21 November 2016, London — Capital investment in the oil and gas industry in sub-Saharan Africa has been cut by $100 billion over the next five years, according to Wood Mackenzie’s latest report on upstream activity writes JOHN SAMBO
“Exploration cuts in the region will also contribute to a longer-term production slump as explorers have shied away from greenfield prospects, in favor of appraising known discoveries. However, the confirmation of the giant Owowo discovery in deepwater Nigeria shows the quality of resources Sub-Saharan Africa still has to offer,”Femi Oso, senior research manager for Sub-Saharan Africa, Wood Mackenzie, said last week.
Wood Mackenzie expects a slow recovery for exploration. “Governments in sub-Saharan Africa need to revive the upstream oil and gas industry by offering attractive fiscal terms rather than look to increase state revenues in the current climate,” Oso said.
However, the biggest upstream success story in sub-Saharan Africa continues to be East Africa’s emergence as a gas region of global importance and notably Tanzania.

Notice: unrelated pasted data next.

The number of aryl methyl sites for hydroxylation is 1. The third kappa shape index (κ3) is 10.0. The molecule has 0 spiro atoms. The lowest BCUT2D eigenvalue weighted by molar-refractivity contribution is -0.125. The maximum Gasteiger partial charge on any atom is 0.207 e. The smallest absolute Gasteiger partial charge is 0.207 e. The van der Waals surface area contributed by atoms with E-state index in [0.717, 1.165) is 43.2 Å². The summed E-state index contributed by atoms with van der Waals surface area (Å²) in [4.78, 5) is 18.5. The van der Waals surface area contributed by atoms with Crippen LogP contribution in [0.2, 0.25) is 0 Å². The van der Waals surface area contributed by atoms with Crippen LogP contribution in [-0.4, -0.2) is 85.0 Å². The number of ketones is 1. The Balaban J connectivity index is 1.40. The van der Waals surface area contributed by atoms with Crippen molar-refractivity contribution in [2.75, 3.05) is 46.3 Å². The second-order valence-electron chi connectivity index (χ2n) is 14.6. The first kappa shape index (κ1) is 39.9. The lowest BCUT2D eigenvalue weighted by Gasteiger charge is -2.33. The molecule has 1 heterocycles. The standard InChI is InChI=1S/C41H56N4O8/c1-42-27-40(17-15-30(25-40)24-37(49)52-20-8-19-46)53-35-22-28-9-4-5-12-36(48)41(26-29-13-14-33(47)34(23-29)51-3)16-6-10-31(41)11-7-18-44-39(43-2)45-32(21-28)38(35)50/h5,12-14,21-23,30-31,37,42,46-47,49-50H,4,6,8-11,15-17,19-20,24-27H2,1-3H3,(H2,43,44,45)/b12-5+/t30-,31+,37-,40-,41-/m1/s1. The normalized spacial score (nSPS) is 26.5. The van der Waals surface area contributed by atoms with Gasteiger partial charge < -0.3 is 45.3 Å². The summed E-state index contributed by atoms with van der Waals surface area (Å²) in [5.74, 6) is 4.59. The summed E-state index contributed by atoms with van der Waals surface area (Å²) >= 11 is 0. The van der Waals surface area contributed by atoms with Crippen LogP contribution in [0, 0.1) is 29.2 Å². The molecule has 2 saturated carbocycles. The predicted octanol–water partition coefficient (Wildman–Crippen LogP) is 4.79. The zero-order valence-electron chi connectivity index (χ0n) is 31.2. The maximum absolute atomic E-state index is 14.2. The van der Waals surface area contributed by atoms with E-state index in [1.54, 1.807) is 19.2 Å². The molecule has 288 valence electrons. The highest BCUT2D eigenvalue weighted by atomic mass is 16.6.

With over 168 Tcf of gas found and limited regional demand, East Africa is on track to become a major global LNG supplier and various export projects are awaiting final investment decision.
According to Wood Mackenzie’s research, Mozambique and Tanzania’s gas project economics are resilient and will “transform the global LNG market.”
“Mozambique and Tanzania’s LNG projects have remained relatively unscathed by cuts and will be timed to align with global LNG demand growth to achieve a better price,” explained Oso.
“The projects will appeal to buyers looking to diversify their portfolios, and BP has already committed to offtake all volumes from Eni’s Coral FLNG,” he said.
He said, “The expected increase in gas production in Sub-Saharan Africa, from 6 Bcfd currently to 13 Bcfd next decade, is very good news for the region.”
Onshore LNG plants remain the preferred way to monetize gas, although liquefaction via third-party-owned FLNG vessels is emerging as a simpler and less expensive alternative.
- East African Business Week